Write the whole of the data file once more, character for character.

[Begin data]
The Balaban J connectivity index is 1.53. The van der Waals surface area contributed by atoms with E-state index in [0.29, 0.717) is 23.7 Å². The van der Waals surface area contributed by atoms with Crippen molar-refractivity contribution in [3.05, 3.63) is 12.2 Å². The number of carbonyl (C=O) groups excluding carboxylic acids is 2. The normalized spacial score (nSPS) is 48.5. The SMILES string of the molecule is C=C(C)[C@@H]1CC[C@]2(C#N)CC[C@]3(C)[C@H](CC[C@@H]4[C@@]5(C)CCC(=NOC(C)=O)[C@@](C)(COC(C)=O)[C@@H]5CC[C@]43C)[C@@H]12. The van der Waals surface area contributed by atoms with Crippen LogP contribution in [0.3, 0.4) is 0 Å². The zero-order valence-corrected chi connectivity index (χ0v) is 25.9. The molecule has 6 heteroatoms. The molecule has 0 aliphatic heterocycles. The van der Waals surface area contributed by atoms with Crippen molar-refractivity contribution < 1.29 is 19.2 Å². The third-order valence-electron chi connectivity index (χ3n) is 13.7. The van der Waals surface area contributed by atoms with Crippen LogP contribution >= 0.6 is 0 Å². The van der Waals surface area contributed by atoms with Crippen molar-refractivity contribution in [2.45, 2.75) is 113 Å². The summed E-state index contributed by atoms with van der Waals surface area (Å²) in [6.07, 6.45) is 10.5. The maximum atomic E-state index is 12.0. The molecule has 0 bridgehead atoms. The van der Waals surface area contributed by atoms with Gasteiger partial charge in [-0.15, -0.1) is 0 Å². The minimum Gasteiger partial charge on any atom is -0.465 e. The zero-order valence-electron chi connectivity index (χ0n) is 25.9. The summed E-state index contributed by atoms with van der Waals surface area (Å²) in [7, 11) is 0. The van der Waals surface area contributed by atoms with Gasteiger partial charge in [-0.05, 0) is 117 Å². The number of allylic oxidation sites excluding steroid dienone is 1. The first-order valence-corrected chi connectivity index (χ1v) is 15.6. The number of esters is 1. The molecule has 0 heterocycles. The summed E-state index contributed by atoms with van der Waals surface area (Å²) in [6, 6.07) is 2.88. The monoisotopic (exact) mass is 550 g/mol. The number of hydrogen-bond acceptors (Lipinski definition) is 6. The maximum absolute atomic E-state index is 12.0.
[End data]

The Balaban J connectivity index is 1.53. The van der Waals surface area contributed by atoms with E-state index in [0.29, 0.717) is 23.7 Å². The van der Waals surface area contributed by atoms with Crippen molar-refractivity contribution in [3.05, 3.63) is 12.2 Å². The number of carbonyl (C=O) groups excluding carboxylic acids is 2. The normalized spacial score (nSPS) is 48.5. The SMILES string of the molecule is C=C(C)[C@@H]1CC[C@]2(C#N)CC[C@]3(C)[C@H](CC[C@@H]4[C@@]5(C)CCC(=NOC(C)=O)[C@@](C)(COC(C)=O)[C@@H]5CC[C@]43C)[C@@H]12. The van der Waals surface area contributed by atoms with Crippen LogP contribution in [0.3, 0.4) is 0 Å². The zero-order valence-corrected chi connectivity index (χ0v) is 25.9. The molecule has 6 heteroatoms. The molecule has 0 aliphatic heterocycles. The van der Waals surface area contributed by atoms with Crippen molar-refractivity contribution < 1.29 is 19.2 Å². The third-order valence-electron chi connectivity index (χ3n) is 13.7. The van der Waals surface area contributed by atoms with Crippen LogP contribution >= 0.6 is 0 Å². The van der Waals surface area contributed by atoms with Crippen molar-refractivity contribution in [2.45, 2.75) is 113 Å². The summed E-state index contributed by atoms with van der Waals surface area (Å²) in [6.07, 6.45) is 10.5. The maximum atomic E-state index is 12.0. The molecule has 0 bridgehead atoms. The van der Waals surface area contributed by atoms with Gasteiger partial charge in [-0.15, -0.1) is 0 Å². The minimum Gasteiger partial charge on any atom is -0.465 e. The zero-order valence-electron chi connectivity index (χ0n) is 25.9. The summed E-state index contributed by atoms with van der Waals surface area (Å²) in [7, 11) is 0. The van der Waals surface area contributed by atoms with Gasteiger partial charge in [-0.05, 0) is 117 Å². The number of allylic oxidation sites excluding steroid dienone is 1. The first-order valence-corrected chi connectivity index (χ1v) is 15.6. The number of esters is 1. The molecule has 0 heterocycles. The summed E-state index contributed by atoms with van der Waals surface area (Å²) in [6, 6.07) is 2.88. The monoisotopic (exact) mass is 550 g/mol. The number of hydrogen-bond acceptors (Lipinski definition) is 6. The maximum absolute atomic E-state index is 12.0.